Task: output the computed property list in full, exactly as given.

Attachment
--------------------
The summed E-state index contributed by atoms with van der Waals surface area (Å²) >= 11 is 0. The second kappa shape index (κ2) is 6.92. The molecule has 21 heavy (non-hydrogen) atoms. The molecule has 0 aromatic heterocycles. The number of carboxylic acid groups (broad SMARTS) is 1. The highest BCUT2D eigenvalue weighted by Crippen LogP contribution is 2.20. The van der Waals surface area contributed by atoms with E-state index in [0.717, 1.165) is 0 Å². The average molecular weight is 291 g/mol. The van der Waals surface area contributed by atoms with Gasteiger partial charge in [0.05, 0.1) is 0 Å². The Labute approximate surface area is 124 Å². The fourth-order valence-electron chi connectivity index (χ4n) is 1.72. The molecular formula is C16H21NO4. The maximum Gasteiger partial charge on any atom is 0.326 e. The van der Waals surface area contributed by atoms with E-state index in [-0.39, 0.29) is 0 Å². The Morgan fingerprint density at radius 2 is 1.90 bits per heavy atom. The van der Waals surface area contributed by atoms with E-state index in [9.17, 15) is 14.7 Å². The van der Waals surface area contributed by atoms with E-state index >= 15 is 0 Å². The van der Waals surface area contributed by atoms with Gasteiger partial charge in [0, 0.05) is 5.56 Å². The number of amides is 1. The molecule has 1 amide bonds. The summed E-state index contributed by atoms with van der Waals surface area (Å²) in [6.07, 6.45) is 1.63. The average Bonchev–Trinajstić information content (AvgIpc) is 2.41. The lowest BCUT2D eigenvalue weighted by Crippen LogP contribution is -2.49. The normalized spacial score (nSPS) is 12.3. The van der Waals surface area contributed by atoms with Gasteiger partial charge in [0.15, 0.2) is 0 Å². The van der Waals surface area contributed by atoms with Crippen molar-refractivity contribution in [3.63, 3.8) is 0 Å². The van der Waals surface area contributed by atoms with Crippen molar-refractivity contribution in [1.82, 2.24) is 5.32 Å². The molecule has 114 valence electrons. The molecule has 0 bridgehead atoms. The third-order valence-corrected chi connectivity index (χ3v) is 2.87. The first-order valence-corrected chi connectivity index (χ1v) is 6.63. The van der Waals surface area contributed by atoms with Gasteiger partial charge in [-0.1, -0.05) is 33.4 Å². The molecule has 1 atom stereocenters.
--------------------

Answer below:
The summed E-state index contributed by atoms with van der Waals surface area (Å²) >= 11 is 0. The second kappa shape index (κ2) is 6.92. The molecule has 21 heavy (non-hydrogen) atoms. The molecule has 0 aromatic heterocycles. The number of carboxylic acid groups (broad SMARTS) is 1. The highest BCUT2D eigenvalue weighted by Crippen LogP contribution is 2.20. The van der Waals surface area contributed by atoms with E-state index in [0.717, 1.165) is 0 Å². The average molecular weight is 291 g/mol. The van der Waals surface area contributed by atoms with Gasteiger partial charge in [0.05, 0.1) is 0 Å². The Labute approximate surface area is 124 Å². The fourth-order valence-electron chi connectivity index (χ4n) is 1.72. The molecular formula is C16H21NO4. The maximum Gasteiger partial charge on any atom is 0.326 e. The van der Waals surface area contributed by atoms with E-state index in [-0.39, 0.29) is 0 Å². The Morgan fingerprint density at radius 2 is 1.90 bits per heavy atom. The van der Waals surface area contributed by atoms with E-state index in [9.17, 15) is 14.7 Å². The van der Waals surface area contributed by atoms with E-state index >= 15 is 0 Å². The van der Waals surface area contributed by atoms with Gasteiger partial charge in [0, 0.05) is 5.56 Å². The number of amides is 1. The molecule has 1 amide bonds. The summed E-state index contributed by atoms with van der Waals surface area (Å²) in [6.07, 6.45) is 1.63. The average Bonchev–Trinajstić information content (AvgIpc) is 2.41. The lowest BCUT2D eigenvalue weighted by Crippen LogP contribution is -2.49. The normalized spacial score (nSPS) is 12.3. The van der Waals surface area contributed by atoms with Gasteiger partial charge in [0.15, 0.2) is 0 Å². The van der Waals surface area contributed by atoms with Crippen molar-refractivity contribution in [3.63, 3.8) is 0 Å². The van der Waals surface area contributed by atoms with Crippen molar-refractivity contribution in [1.82, 2.24) is 5.32 Å². The molecule has 114 valence electrons. The molecule has 0 bridgehead atoms. The third-order valence-corrected chi connectivity index (χ3v) is 2.87. The first-order valence-corrected chi connectivity index (χ1v) is 6.63. The van der Waals surface area contributed by atoms with Gasteiger partial charge in [-0.1, -0.05) is 33.4 Å². The molecule has 1 atom stereocenters.